I get it, really; I've had some security trauma myself. Several years ago, I was going down to New Orleans to speak at a marketing conference. This was soon after 9/11 and security procedures were stringent, passengers and crew very anxious. The man in front of me was confused about what to do with his shoes and where to put his laptop. Meanwhile, I had flown quite a bit in recent months and felt certain of myself. With a level of smugness that I'm embarrassed to admit to (you'll read why in a moment), I cavalierly swept my MacBook out of its case and placed it oh-so-carelessly in its own plastic tub. Wearing comfortable clogs and a cardigan, I slipped quickly out of my shoes and jacket, withdrew a neat zip-lock bag of liquids, gels and ointments (yes, Chapstick counts). Congratulating myself on my security savvy, I practically strutted through the metal detector.

When I took Greek Tragedy sophomore year of college, the professor encouraged us to pay close attention to the moment when the hero thought or behaved as though he or she was better than anyone else. Better even than ... the gods! That moment of "hubris" would be the hero's undoing.

Me, prancing through security like I was all that? "Hubris, hubris, hubris!"

Well, my self-satisfaction was quickly eclipsed by the booming voice of a security official. He opened my backpack and demanded, "And what were you going to do with ... THIS?" He pulled out a steak knife.

Anyone who knows me (straight A student, teacher's pet, perpetual rule-follower) can imagine my horror! Was it my knife? Yes. Was it concealed in my backpack? Yes. Did I know why or how it got there? Hell to the no!

In a whirling blur, I was pulled out of line. Ohmigod! I had to provide identification. Ohmigod! The knife blade was measured. Ohmigod! A trooper came over to question me. Oh-mi-god! I almost missed my flight, but was cleared to board minutes before departure. As soon as we were in the air, still shaking and utterly (and I was certain permanently) mortified, I ordered a bloody mary.

(For the record, I had a steak knife in my bag because I had brought a nice cinnamon coffee cake to a New England Direct Marketing Association meeting a month earlier. The facility where we had those meetings never had silverware. I didn't want to bring a butter knife because I'd hate to break up our flatware set; the steak knife was old and I didn't care if it got lost. This is the truth, the whole truth, and nothing but the truth. I realized it about ten minutes into my interrogation. And you know what? The security people didn't really care.)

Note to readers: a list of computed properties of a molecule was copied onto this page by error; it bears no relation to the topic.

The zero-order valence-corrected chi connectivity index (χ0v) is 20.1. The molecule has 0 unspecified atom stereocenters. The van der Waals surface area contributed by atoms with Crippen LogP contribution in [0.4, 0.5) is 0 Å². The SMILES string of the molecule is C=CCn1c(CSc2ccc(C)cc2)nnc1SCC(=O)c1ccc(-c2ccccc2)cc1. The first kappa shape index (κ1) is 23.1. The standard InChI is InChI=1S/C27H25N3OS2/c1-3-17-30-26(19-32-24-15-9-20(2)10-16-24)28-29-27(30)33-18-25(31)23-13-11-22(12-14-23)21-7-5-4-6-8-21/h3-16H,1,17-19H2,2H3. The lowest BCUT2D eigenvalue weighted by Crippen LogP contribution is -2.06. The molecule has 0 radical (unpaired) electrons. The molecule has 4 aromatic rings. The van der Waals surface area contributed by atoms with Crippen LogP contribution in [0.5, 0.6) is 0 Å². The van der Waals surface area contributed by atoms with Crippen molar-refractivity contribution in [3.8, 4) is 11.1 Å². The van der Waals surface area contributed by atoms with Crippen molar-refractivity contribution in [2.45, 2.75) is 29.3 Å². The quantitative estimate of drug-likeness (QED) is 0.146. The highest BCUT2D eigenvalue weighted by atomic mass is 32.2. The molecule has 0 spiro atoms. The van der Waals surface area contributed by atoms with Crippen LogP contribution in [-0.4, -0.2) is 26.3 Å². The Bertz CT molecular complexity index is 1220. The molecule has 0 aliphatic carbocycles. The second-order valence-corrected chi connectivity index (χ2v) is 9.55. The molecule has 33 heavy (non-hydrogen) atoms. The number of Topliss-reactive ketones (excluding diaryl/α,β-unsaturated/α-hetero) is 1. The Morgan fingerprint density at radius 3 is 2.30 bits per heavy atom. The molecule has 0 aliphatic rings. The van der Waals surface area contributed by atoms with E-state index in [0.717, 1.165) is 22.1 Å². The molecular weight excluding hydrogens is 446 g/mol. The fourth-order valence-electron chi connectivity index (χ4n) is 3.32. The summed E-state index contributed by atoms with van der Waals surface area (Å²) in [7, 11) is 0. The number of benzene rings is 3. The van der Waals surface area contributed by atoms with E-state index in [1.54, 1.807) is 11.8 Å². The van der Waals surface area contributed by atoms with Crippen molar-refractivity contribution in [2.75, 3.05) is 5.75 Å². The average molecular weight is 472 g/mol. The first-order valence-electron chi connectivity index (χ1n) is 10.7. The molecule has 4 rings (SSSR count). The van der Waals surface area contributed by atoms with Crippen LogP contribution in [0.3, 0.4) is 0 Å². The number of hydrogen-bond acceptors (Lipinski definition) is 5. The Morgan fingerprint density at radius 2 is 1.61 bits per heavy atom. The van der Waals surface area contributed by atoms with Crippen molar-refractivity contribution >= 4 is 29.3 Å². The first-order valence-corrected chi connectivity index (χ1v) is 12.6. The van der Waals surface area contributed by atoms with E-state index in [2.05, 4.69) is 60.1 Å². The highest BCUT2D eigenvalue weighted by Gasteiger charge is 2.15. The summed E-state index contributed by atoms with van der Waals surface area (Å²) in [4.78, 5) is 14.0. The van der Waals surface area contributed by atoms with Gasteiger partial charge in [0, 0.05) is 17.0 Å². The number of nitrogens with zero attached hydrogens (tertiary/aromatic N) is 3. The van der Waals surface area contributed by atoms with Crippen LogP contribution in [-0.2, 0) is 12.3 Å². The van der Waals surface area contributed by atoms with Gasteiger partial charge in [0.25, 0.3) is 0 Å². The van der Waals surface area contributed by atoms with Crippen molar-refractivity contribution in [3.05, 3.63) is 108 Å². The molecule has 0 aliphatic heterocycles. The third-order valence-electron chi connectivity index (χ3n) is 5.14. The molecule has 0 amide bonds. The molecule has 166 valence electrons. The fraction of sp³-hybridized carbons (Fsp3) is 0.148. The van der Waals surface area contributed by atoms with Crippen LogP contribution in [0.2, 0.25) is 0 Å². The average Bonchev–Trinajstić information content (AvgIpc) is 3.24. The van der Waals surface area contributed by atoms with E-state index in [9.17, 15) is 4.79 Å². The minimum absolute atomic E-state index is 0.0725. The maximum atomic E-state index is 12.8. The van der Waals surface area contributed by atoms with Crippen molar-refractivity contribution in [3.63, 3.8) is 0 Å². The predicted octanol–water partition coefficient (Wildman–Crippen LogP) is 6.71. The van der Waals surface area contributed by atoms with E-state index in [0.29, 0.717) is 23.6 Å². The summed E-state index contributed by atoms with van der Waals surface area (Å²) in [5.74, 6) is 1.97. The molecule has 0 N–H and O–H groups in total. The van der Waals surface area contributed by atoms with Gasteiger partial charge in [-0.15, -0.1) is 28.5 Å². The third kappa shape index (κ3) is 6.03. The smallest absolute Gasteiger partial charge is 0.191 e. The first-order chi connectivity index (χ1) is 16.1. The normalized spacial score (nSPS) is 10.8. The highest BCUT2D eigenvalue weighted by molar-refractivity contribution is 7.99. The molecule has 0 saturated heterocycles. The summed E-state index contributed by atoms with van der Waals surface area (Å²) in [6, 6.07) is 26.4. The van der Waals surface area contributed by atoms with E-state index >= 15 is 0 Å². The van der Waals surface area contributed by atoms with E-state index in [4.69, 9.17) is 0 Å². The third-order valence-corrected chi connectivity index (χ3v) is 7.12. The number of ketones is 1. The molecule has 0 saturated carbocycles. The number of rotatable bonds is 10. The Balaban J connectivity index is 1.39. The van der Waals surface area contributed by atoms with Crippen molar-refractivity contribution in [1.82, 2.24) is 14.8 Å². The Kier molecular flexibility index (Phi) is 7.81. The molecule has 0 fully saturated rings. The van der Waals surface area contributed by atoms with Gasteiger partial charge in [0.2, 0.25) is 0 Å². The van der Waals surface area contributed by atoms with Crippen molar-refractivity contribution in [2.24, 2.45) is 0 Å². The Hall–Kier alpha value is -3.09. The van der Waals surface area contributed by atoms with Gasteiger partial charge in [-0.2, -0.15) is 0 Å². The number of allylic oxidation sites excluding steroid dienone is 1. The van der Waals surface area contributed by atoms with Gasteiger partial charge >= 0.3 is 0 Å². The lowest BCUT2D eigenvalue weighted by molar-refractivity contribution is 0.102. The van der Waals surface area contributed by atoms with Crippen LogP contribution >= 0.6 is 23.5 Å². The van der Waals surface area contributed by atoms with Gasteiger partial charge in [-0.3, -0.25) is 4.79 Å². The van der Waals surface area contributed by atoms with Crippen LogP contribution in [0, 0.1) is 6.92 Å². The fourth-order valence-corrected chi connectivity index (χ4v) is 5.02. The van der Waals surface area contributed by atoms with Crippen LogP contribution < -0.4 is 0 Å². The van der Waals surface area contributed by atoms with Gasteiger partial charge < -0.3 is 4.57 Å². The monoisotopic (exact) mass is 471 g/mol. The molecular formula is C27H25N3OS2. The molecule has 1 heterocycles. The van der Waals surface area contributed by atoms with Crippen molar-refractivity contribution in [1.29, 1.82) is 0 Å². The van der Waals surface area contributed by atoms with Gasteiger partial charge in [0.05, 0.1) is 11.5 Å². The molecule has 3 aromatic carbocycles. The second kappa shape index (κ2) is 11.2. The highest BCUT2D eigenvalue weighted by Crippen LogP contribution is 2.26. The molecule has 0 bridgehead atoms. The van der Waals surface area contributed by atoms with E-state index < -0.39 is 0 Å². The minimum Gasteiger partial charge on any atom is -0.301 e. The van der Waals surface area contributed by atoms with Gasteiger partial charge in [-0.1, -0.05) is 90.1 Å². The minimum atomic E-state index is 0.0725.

Another airport incident happened when my daughter was six. Over our weekend away, she had gotten her ears pierced. This had proved to be much more painful and traumatic than she had expected. As I pulled my bag off the x-ray machine belt, I accidentally brushed the side of her head with my sleeve. Out popped the earring; down came the tears. But, we soon found the diminutive gold stud on the carpet, ordered water with ice, and I repierced the ear myself in the food court. She was very brave and sweet. (I felt very faint and queasy.)

Back to our recent trip. Once we had arranged our carry-ons, jackets, and shoes on the belt, the TSA employee asked my daughter's age and then gestured to the dreaded booth. She was self-conscious, worried, nervous. Mostly, she was pissed. I reassured her that whoever was looking at her image was far far away and far far too busy doing his or her job to pay much attention.

I truly believe that the bulk of the TSA staff is made up of professionals. They are doing an important — and utterly thankless, think about it — job. People, it's just a picture! I've had CT scans, mammograms, chest x-rays, and ultrasounds. Even at her age, my daughter has already had an abdominal x-ray. Where are those images and who has access to them? Should we assume that all medical personnel are perfect and that all airport personnel are perverts. That seems like a bit of misplaced confidence and prejudice.

The morals of my story? Cooperate with the airport people; they are there to protect you. Be careful with newly pierced ears; they are delicate and not impervious to a mother's flinging arm. Don't try to smuggle sharp kitchen utensils on your next flight; bad bad bad idea.

And, most important, always leave your hubris at home.